Buncher's goal is "to return Hidden Valley to its glory days as a premier family resort and ensure a high standard of operation with amenities that cater to families and the [1,200 full-time and part-time] residents," said Bill Doring, company vice president and treasurer.
In a statement that energized employees, residents and guests of the Somerset County resort, Mr. Doring said attaining that goal "will be a long process" -- three to five years. "We will take our time and do it right. We will not cut corners. This is more than a challenge; this is a career."
Perhaps more than anyone else at Buncher, Mr. Doring, 51, knows the challenges that lie ahead. He is a skier and snowboarder, as are members of his family, and he has owned a second home at the resort since 1989.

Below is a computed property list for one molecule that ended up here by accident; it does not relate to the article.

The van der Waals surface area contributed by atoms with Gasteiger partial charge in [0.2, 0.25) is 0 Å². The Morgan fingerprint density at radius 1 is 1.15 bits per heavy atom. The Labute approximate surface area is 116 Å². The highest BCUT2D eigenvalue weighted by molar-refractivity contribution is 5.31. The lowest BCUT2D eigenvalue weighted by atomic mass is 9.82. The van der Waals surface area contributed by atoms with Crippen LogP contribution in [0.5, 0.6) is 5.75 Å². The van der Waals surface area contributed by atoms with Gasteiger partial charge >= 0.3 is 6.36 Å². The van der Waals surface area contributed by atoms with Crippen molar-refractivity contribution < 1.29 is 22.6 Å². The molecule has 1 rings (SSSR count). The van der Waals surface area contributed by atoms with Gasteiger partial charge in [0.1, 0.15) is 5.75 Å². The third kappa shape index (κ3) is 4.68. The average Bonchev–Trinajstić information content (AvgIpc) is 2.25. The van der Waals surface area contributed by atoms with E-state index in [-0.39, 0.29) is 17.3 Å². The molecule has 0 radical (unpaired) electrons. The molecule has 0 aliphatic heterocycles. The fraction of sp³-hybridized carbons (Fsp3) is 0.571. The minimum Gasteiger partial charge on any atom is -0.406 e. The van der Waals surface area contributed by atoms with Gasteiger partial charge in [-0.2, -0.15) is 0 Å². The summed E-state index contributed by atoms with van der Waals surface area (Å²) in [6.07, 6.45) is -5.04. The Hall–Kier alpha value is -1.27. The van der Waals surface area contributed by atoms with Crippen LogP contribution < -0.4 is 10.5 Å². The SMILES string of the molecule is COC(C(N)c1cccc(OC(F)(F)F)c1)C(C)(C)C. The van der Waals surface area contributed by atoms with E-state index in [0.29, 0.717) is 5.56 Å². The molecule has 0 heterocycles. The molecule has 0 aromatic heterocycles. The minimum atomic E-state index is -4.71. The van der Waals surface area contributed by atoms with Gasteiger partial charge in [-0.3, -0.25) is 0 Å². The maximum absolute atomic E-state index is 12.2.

At a resort where maintenance declined from deferred to deterred, Buncher has been blessed with good weather as it put new roofs on the ski lodge and other buildings, replaced decks and carpeting, upgraded roads and parking lots, restored the clock tower and installed new lighting, signage, wireless Internet and mountain cams.
On-mountain improvements include 30 new automated snowmaking machines and two new snowgroomers to move that snow around and prepare an easy-to-turn corduroy surface for skiers and snowboarders. New fanny-friendly seats have been installed on the side-by-side triple chairlifts that serve the slopes and trails on the front side of the resort.
Improvements also have been made to the other lifts -- a quad, three doubles and two handle tows -- that serve 28 slopes and trails. The lifts, inspected annually by the state, flunked their initial inspections last year.
Buncher has purchased new rental equipment -- Elan skis, Atomic snowboards and Solomon boots, bindings and poles. If it can improve the rental equipment experience, especially for families, there will be cheers throughout the Laurel Highlands. The former time-wasting process prompted some frustrated guests to rent equipment elsewhere.